Friday, August 30, 2019

Pension Funds Sue Insulin Manufacturer for $1.75 Billion over Alleged Collusion

Danish pharmaceutical company Novo Nordisk is facing a $1.75 billion lawsuit brought by a group of pension fund shareholders who allege the company engaged in insulin price fixing and issued misleading statements about the health of its US insulin business.

According to the complaint, Novo Nordisk allegedly colluded with pharmaceutical firms Sanofi, Eli Lilly, and Merck to increase the prices of their insulin drugs. It said the prices of the companies’ insulin products “skyrocketed over the past decade in a suspiciously close and synchronized manner.”

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The lead plaintiffs include the Central States Pension Fund, Southeast and Southwest Areas Pension Fund, Oklahoma Firefighters Pension and Retirement System, Boston Retirement System, Employees’ Pension Plan of the City of Clearwater, and the Lehigh County Employees’ Retirement System. 

The plaintiffs say that during the class period, which is between April 30, 2015, and Oct. 27, 2016, Novo Nordisk reported “impressive revenue, operating profit growth, and sales growth.” They also said the company told investors that it would earn revenue and operating profit growth of between 5% and 9% in 2016, as well as 10% operating profit growth over the long-term.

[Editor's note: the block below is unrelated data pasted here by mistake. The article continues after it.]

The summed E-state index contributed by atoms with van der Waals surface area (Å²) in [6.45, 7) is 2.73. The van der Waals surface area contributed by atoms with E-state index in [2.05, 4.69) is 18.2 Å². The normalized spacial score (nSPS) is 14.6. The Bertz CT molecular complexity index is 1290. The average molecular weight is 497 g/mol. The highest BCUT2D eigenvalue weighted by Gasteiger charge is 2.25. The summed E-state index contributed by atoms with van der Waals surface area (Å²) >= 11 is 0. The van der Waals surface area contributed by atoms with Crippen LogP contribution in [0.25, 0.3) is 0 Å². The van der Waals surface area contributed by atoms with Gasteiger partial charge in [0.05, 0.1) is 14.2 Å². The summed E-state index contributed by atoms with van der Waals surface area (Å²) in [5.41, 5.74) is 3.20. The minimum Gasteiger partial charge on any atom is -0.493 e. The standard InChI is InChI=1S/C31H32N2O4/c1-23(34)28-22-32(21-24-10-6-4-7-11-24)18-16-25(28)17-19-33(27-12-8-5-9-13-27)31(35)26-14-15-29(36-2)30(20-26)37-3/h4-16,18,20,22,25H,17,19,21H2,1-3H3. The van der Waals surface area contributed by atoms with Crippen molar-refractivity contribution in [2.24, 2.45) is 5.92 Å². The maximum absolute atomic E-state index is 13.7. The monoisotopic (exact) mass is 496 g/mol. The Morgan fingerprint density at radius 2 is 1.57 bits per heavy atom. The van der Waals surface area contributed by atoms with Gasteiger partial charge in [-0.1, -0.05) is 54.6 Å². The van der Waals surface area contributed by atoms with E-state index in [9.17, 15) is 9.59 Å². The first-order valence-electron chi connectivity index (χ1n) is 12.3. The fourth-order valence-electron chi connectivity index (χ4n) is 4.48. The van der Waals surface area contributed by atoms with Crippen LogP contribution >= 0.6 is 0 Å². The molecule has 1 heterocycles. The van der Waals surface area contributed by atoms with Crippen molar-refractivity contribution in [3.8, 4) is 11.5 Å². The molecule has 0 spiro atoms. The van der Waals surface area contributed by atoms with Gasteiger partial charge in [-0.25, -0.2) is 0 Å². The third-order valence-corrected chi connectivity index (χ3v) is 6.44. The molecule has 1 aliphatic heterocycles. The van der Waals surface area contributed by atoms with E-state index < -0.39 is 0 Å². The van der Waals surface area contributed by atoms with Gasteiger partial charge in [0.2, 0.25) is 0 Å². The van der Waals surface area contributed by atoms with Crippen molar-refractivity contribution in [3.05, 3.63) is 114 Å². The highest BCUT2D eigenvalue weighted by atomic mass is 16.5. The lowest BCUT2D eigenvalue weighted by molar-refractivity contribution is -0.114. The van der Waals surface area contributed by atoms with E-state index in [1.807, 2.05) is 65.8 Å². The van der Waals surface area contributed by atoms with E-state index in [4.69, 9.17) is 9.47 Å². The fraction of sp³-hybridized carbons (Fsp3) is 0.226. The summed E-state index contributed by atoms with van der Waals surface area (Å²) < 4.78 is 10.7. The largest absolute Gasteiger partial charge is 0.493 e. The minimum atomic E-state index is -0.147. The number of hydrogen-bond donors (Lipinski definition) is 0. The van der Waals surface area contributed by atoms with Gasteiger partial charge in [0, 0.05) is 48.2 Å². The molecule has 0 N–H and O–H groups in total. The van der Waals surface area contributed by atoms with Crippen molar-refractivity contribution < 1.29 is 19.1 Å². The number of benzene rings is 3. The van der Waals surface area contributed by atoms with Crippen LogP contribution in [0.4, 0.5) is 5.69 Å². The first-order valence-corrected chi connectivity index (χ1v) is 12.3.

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Source:  www.aarp.org

For those who believe the supply chain would be better off without PBMs think again. All you need do is read this single paragraph from the complaint. It reads, “In truth, Novo Nordisk was experiencing significant pricing pressure in the US and was only able to report ‘flat pricing’ for its drugs because the company entered into collusive agreements with its purported competitors,” said the complaint. “What’s more, the company’s reported revenue, operating profit, sales growth, and margins were overstated in that they were based on collusive price fixing.” That pricing pressure comes primarily from PBMs and our consolidated purchasing power. If that purchasing power becomes fragmented what do you think will happen? The key then, as a purchaser of PBM services, is to extract as much of that negotiated savings as possible from PBMs. In order to accomplish this, your team must have trained-eyes for the procurement and management of pharmacy benefits. The best PBM training comes from insiders.

According to the complaint, while some of the company’s competitors acknowledged that insulin revenue would decline as a result of increased pricing pressures from pharmacy benefit managers, Novo Nordisk assured investors otherwise.

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